UK housing model is ‘broken’, says Gove

Michael Gove

Levelling up secretary Michael Gove has described the UK’s housing model as “broken”.

The assessment came in a recent collection of essays by conservative think tank Bright Blue, in which Gove emphasised the urgent need for more homes to be built to increase accessibility to home ownership.

With comments first reported by The Times newspaper, Gove wrote: “We desperately need more homes to bring ownership within reach of many more people.”

In another essay in the report, Conservative MP Shaun Bailey criticised the lack of progress in housebuilding over the past two decades, stating: “Over the last 20 years, the supply of good-quality housing has completely failed to keep pace with demand, causing ever-increasing house prices.”

In their 2019 manifesto, the Conservatives committed to building 300,000 homes in England every year by the mid 2020s.

However, the government has since faced pressure on the issue of housing, with prime minister Rishi Sunak making the target advisory rather than mandatory.

Last year, former housing secretary Robert Jenrick warned the government would miss its target by “a country mile”.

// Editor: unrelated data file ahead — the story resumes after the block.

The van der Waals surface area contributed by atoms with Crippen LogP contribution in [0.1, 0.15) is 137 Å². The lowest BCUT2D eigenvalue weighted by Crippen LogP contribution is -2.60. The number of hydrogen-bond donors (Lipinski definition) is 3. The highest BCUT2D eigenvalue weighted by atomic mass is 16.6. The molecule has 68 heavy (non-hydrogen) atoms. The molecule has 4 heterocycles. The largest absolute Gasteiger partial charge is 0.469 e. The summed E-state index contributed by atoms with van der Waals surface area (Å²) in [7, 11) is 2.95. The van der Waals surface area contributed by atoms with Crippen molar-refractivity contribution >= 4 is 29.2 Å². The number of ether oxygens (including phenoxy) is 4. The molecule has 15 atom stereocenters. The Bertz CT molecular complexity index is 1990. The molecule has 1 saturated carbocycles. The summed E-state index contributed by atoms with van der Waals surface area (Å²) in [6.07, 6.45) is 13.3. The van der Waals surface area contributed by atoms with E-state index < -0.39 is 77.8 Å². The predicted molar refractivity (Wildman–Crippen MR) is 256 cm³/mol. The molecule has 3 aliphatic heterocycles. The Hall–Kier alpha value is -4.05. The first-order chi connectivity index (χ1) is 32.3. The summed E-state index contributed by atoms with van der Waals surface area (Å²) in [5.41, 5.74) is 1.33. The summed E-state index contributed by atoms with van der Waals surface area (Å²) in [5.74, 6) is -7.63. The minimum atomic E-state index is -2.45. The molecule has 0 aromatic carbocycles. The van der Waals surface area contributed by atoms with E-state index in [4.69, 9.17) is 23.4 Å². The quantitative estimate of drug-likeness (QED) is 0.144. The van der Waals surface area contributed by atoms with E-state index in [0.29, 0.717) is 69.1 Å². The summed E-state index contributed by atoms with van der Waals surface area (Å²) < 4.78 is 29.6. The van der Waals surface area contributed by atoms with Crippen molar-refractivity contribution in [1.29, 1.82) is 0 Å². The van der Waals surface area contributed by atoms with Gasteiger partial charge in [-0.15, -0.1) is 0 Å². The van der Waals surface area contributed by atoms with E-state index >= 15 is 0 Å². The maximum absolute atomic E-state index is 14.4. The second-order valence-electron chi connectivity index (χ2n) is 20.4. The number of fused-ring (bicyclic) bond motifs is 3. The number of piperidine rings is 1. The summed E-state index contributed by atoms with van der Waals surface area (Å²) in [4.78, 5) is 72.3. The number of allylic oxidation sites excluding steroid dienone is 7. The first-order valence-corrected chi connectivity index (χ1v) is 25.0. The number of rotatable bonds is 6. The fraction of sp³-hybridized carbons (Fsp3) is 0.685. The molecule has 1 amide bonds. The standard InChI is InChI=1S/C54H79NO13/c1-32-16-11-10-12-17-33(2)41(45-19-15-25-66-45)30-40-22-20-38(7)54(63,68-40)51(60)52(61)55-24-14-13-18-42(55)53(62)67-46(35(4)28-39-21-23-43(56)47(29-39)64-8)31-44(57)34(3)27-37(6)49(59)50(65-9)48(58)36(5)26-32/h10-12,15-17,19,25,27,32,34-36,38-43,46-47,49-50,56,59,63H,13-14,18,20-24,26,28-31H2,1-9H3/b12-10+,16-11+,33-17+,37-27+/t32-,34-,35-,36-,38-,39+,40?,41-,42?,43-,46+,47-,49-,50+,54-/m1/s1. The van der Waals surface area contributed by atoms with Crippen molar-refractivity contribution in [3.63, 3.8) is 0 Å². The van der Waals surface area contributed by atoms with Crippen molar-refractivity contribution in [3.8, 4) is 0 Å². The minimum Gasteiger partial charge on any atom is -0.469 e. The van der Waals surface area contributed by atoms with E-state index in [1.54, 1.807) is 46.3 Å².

Bright Blue’s CEO Ryan Shorthouse called for “genuinely affordable and appropriate housing… accessible to a much wider proportion of the population, especially younger generations and those on modest incomes”.

Shorthouse also noted that “there is no silver bullet to fix the housing crisis… we need new, radical solutions now.”

The Bright Blue report contains over 60 policy recommendations, including increasing the number of social homes, decentralising planning power, creating a community right to buy, and encouraging the use of brownfield sites.


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  1. BillyTheFish

    It’s only broken due to the continual rhetoric of ‘more homes need to be built’ falling purposefully short every year but most importantly due to the complete and utter lack of new social housing.

    Neither Conservatives nor Labour have tried to reverse the negative effects of Right to Buy since the 80’s, the true source of the housing crisis. Yes, this is the very simple silver lining. It’d cost £125bill over 10 years to solve now as it’s been overlooked for so long. That’s small compared to what was given away to the wrong people during Covid.

    The truth is they don’t care as it is all about money, as usual.

  2. #ImpressiveConveyancing

    13 years later……[emoji slow headshake]

  3. John Murray